Valyn doesn’t understand why her mother makes her sleep at home. It’s pointless. It’s exhausting. Everyone else rises late from bunks right in the Servantry, while she aches by sunup from a laborious slog across town. Then, after a full day's work, she gets no rest; she has to trudge all the way back—just to do it again the next day.
Right now her friends are probably sat to dinner. Or, more likely, they've already finished, and have some time to relax before their evening chores.
Valyn imagines the scene vividly: tonight’s task is simple, providing ample opportunity to socialize. The dormitory curtains will all be tied aside to stop them from baffling the flow of gossip. An older student will be there to practice sign, so it won’t matter if everyone else has their hands full, or if Valyn can't see their faces. Their Coordinator will observe from the middle of the lounge; he’s in a good mood, she thinks, so maybe he’ll requisition extra spiced nuts—or even extra fruit.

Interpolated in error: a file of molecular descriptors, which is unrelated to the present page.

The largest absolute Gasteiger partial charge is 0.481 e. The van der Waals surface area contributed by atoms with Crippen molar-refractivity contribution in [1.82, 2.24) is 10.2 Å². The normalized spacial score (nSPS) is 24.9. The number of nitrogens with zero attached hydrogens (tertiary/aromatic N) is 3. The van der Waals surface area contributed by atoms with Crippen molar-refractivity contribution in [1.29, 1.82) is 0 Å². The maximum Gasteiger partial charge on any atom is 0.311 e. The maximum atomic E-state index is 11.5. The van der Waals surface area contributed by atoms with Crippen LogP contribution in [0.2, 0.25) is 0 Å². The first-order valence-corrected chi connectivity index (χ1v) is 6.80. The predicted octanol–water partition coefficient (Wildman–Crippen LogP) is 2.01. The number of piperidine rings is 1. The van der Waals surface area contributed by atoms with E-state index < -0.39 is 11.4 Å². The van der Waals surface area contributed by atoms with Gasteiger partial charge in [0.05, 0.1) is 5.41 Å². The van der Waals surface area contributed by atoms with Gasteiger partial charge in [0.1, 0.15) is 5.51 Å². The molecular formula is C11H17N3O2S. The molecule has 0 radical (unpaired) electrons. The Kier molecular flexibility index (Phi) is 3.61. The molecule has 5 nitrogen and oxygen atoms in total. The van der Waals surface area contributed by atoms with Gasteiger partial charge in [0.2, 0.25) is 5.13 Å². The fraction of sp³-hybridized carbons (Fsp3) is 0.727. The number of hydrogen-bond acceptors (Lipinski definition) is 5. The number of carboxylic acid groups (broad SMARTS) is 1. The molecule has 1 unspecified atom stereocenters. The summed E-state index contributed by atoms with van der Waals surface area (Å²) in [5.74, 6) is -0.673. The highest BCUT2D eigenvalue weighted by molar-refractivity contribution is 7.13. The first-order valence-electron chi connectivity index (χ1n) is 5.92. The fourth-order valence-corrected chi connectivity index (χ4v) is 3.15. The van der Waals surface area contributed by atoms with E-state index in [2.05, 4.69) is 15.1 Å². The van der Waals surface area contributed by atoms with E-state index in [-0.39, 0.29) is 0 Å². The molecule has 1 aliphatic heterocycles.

Valyn has based this scene on nothing but fancy, as mortals so love to do. She will never learn—or care to learn—how incorrect it is: her Coordinator is in a foul mood this evening. There will be no nuts or fruit or jokes. The curtains have not been tied aside with particular care because there is no gossip for them to obstruct.
And here’s Valyn. Walking. Her feet hurt. Her stomach growls. She hasn’t gotten “home” yet, much less eaten. When she does eat, she’ll be alone.
At least today’s work is light. The pre-initiates have been tasked with patching older students’ livery; cloth piles high in her basket without cutting bloodless welts through her fingers like when she has to haul books.